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Connections is a weekly series of knowledge notes from the World Bank Group’s Transport & Information and Communication Technology (ICT) Global Practice. It covers projects, experiences, and front-line developments.
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Lima Urban Transport: On the Way to Transformation(World Bank, Washington, DC, 2015-10) Darido, Georges ; Pulido, Daniel ; Targa, Felipe ; Alvim, Bernardo ; Peralta-Quirós, TatianaThe implementation of metro line 2, now under way, will provide a modern, 35 kilometer mass transit axis linking major population and job centers in Lima, the capital of Peru, with Callao to the west, the country’s chief seaport and international airport. Integrated with the Lima-Callao region’s existing public transport network, line 2 will create a major corridor that will improve the accessibility of jobs, services, and markets for 2.3 million people and provide a backbone for more efficient urban development. Beyond the investment loan, this co-financed project is an outgrowth of a long term metropolitan transport strategy and multifaceted engagement that is aligned with the World Bank’s goals of reducing poverty and boosting shared prosperity through sustainable development. It will give a boost to the competitiveness of the entire Lima-Callao Metropolitan Region, which has a population of more than 9 million and constitutes more than one-third of the national economy.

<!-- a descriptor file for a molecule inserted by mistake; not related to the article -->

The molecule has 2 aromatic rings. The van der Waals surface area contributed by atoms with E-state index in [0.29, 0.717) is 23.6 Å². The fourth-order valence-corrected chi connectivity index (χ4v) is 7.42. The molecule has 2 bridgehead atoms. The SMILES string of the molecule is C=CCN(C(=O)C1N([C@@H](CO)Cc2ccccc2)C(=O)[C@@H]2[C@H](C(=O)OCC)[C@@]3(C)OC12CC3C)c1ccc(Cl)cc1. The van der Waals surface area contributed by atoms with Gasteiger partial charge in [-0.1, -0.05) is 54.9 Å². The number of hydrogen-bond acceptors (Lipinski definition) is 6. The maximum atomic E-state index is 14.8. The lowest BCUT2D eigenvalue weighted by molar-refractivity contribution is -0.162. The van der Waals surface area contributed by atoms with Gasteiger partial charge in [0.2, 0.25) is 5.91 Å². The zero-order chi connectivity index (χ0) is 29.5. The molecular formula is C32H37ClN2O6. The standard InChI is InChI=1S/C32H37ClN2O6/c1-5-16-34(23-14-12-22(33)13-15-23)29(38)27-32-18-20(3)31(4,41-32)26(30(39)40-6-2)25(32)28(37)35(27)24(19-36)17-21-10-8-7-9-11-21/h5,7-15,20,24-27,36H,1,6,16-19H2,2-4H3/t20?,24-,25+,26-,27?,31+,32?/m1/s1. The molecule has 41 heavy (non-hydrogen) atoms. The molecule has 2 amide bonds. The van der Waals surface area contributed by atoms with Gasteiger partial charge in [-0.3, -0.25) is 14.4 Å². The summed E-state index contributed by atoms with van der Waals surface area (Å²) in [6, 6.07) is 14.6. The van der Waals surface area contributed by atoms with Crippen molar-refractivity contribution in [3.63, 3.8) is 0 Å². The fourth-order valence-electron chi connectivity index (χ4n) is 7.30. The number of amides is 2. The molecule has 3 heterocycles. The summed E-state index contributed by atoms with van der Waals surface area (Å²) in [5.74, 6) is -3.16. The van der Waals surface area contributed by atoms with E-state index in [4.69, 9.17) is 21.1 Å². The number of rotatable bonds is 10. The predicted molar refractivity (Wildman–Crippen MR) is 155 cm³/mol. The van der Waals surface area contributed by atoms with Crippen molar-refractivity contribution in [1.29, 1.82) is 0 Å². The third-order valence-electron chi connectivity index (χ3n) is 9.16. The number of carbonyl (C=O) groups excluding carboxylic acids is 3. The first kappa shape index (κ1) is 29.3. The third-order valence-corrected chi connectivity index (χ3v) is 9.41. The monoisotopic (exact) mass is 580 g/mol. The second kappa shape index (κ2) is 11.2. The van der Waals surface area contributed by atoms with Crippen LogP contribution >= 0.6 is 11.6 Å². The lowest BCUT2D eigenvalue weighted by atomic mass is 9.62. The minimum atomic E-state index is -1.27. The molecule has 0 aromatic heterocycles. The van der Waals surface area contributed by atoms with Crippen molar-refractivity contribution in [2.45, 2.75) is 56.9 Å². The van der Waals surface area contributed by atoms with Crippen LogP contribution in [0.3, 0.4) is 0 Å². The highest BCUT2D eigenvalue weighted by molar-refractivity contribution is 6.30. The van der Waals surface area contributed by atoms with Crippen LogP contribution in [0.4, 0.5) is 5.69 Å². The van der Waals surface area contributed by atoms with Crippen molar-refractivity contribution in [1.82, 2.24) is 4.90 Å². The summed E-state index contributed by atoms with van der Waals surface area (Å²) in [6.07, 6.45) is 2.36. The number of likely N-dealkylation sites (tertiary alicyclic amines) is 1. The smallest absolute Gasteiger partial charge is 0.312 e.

Advance Funding for Infrastructure PPPs: Cautions from Two Road Projects in Peru(World Bank Group, Washington, DC, 2015-03) Kerf, MichelPublic private partnerships (PPPs) for infrastructure projects require substantial initial funding that private operators in developing countries can rarely obtain in the domestic market. In 2005, in the context of two important road projects, the government of Peru introduced a financial innovation with two goals: improve the access of the projects’ concessionaires to the international financial markets and book government support as an operating expense rather than debt. The innovations offered distinct advantages to the concessionaires while imposing a significant burden on the government, which has since stopped using them. Nonetheless, the new approach can still be useful in carefully limited instances to help solve the funding problem.